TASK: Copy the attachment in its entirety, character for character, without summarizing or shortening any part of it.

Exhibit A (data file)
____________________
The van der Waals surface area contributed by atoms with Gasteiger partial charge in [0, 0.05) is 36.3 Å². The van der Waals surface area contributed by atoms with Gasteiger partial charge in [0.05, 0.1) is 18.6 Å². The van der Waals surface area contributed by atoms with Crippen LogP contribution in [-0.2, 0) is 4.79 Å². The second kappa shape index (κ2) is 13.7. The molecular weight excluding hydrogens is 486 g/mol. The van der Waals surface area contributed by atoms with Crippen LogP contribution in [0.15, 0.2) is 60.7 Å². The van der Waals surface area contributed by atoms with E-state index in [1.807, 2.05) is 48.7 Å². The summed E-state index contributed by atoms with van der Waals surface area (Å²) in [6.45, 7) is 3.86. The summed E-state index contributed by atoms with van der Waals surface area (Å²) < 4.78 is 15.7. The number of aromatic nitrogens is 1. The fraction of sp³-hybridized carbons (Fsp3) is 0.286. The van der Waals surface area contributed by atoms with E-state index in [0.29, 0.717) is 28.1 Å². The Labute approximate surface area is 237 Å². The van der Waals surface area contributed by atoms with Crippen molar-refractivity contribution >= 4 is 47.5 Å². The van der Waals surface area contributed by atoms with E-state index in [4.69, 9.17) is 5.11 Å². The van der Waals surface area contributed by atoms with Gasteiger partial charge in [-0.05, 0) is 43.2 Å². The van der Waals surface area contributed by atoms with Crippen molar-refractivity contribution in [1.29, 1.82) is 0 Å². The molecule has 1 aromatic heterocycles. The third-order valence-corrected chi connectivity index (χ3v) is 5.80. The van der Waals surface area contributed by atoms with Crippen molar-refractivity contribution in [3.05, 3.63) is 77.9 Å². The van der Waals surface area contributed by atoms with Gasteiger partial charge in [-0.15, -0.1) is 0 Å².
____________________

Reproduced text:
The van der Waals surface area contributed by atoms with Gasteiger partial charge in [0, 0.05) is 36.3 Å². The van der Waals surface area contributed by atoms with Gasteiger partial charge in [0.05, 0.1) is 18.6 Å². The van der Waals surface area contributed by atoms with Crippen LogP contribution in [-0.2, 0) is 4.79 Å². The second kappa shape index (κ2) is 13.7. The molecular weight excluding hydrogens is 486 g/mol. The van der Waals surface area contributed by atoms with Crippen LogP contribution in [0.15, 0.2) is 60.7 Å². The van der Waals surface area contributed by atoms with E-state index in [1.807, 2.05) is 48.7 Å². The summed E-state index contributed by atoms with van der Waals surface area (Å²) in [6.45, 7) is 3.86. The summed E-state index contributed by atoms with van der Waals surface area (Å²) < 4.78 is 15.7. The number of aromatic nitrogens is 1. The fraction of sp³-hybridized carbons (Fsp3) is 0.286. The van der Waals surface area contributed by atoms with E-state index in [0.29, 0.717) is 28.1 Å². The Labute approximate surface area is 237 Å². The van der Waals surface area contributed by atoms with Crippen molar-refractivity contribution >= 4 is 47.5 Å². The van der Waals surface area contributed by atoms with E-state index in [4.69, 9.17) is 5.11 Å². The van der Waals surface area contributed by atoms with Gasteiger partial charge in [-0.05, 0) is 43.2 Å². The van der Waals surface area contributed by atoms with Crippen molar-refractivity contribution in [1.29, 1.82) is 0 Å². The molecule has 1 aromatic heterocycles. The third-order valence-corrected chi connectivity index (χ3v) is 5.80. The van der Waals surface area contributed by atoms with Crippen molar-refractivity contribution in [3.05, 3.63) is 77.9 Å². The van der Waals surface area contributed by atoms with Gasteiger partial charge in [-0.15, -0.1) is 0 Å².